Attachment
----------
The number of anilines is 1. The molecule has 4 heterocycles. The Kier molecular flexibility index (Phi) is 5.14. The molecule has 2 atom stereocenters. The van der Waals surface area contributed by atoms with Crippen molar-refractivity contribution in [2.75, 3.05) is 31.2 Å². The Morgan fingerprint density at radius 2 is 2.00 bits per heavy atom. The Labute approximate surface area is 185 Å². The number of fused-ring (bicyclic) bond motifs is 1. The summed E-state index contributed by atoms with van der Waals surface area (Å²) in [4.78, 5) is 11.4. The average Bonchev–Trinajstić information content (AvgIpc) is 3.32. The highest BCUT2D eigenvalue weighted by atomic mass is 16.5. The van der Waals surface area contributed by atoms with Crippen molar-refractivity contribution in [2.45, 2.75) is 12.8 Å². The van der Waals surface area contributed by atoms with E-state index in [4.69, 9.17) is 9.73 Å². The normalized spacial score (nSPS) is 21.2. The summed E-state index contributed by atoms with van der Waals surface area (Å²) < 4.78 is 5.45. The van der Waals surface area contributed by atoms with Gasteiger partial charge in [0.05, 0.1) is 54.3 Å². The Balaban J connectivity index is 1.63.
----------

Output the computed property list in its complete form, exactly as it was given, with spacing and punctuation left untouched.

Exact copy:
The number of anilines is 1. The molecule has 4 heterocycles. The Kier molecular flexibility index (Phi) is 5.14. The molecule has 2 atom stereocenters. The van der Waals surface area contributed by atoms with Crippen molar-refractivity contribution in [2.75, 3.05) is 31.2 Å². The Morgan fingerprint density at radius 2 is 2.00 bits per heavy atom. The Labute approximate surface area is 185 Å². The number of fused-ring (bicyclic) bond motifs is 1. The summed E-state index contributed by atoms with van der Waals surface area (Å²) in [4.78, 5) is 11.4. The average Bonchev–Trinajstić information content (AvgIpc) is 3.32. The highest BCUT2D eigenvalue weighted by atomic mass is 16.5. The van der Waals surface area contributed by atoms with Crippen molar-refractivity contribution in [2.45, 2.75) is 12.8 Å². The van der Waals surface area contributed by atoms with E-state index in [4.69, 9.17) is 9.73 Å². The normalized spacial score (nSPS) is 21.2. The summed E-state index contributed by atoms with van der Waals surface area (Å²) < 4.78 is 5.45. The van der Waals surface area contributed by atoms with Gasteiger partial charge in [0.05, 0.1) is 54.3 Å². The Balaban J connectivity index is 1.63.